The photographer came back, fans started to trickle into the stadium, and Ron and I decided our best chance at seats was to go it alone. We figured friends John and Scott had gotten kicked out. So Ron left in search of his dad and sister, legitimate paying customers. These were the days when the only thing resembling a cell phone was a Star Trek communicator or the shoe of Maxwell Smart.

Washington receiver Charlie Brown (87) gets ready to spike the ball after he scored a fourth quarter touchdown

Washington receiver Charlie Brown gets ready to spike the ball after scoring a fourth-quarter touchdown against the Miami Dolphins in Super Bowl XVII.

(Associated Press)

I milled around until the place got full then walked slowly up an aisle around the 35-yard line, looking for some space at the end of a bench. If there were individual seats in those days, I might have been wandering all game.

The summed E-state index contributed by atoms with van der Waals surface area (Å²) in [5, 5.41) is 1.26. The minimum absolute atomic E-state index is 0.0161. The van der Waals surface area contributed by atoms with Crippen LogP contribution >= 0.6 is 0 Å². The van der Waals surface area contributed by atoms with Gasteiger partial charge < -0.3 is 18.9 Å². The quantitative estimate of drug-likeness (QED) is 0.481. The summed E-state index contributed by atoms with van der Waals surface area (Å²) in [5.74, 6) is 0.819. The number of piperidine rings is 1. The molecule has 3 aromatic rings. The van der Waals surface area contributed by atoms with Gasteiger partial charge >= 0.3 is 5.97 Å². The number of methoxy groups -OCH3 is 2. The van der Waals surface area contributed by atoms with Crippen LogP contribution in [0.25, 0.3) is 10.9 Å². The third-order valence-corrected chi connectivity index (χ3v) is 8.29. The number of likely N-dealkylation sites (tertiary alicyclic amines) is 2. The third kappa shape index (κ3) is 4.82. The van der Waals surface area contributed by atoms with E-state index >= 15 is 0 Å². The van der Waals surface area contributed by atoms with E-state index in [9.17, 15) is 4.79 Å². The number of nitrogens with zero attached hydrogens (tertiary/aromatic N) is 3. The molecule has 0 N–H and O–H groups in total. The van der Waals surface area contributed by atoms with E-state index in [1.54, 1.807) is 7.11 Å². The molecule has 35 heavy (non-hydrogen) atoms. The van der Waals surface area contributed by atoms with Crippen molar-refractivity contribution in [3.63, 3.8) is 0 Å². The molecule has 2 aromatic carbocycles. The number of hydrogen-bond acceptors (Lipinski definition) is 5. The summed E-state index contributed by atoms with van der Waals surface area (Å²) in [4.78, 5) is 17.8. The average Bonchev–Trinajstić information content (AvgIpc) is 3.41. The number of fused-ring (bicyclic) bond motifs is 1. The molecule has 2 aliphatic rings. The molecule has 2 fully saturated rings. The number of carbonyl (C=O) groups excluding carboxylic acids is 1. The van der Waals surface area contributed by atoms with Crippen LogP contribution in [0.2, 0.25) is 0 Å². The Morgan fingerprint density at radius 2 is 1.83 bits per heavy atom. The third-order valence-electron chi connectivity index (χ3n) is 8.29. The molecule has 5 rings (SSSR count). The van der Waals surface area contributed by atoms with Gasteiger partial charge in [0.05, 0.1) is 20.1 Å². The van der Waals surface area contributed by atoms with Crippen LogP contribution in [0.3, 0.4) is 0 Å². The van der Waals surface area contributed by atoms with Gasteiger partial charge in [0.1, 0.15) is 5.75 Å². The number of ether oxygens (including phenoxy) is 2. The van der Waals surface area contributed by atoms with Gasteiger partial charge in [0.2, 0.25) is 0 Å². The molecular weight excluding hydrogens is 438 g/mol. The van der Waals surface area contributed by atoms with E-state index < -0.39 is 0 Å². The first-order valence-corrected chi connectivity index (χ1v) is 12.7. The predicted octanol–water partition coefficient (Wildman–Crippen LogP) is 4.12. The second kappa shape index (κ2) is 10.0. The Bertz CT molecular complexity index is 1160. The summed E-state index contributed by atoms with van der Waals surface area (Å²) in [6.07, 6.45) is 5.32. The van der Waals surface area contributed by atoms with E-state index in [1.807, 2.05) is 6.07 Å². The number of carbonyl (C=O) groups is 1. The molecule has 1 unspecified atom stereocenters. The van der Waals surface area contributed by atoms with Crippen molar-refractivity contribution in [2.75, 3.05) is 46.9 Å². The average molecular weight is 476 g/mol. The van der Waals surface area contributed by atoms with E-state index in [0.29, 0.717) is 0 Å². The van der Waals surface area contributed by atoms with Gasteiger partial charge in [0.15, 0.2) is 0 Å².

I had a fantastic — if snug — vantage for one of the best Super Bowls in history, a 27-17 victory by Washington that included a 43-yard touchdown run by Riggins on fourth and inches. He was the game’s most valuable player. All that happened right in front of me. It was otherworldly.

Turns out, John and Scott got to see the game too. They weren’t kicked out. In fact, while Ron and I were watching that camera equipment, our teenage buddies had ingratiated themselves with that roaming group of Dolphins cheerleaders. Some guys have all the luck.

Let me be clear: I don’t recommend this today. The world is a different place. Some tickets at SoFi Stadium are reselling for more than $10,000. But some things haven’t changed since that sunny January day in 1983. The field is still luminescent, the air still crackles with excitement and anticipation. And — for the 26th time — I’ll be in attendance. But I’ll enter the proper way, like everybody else. Promise.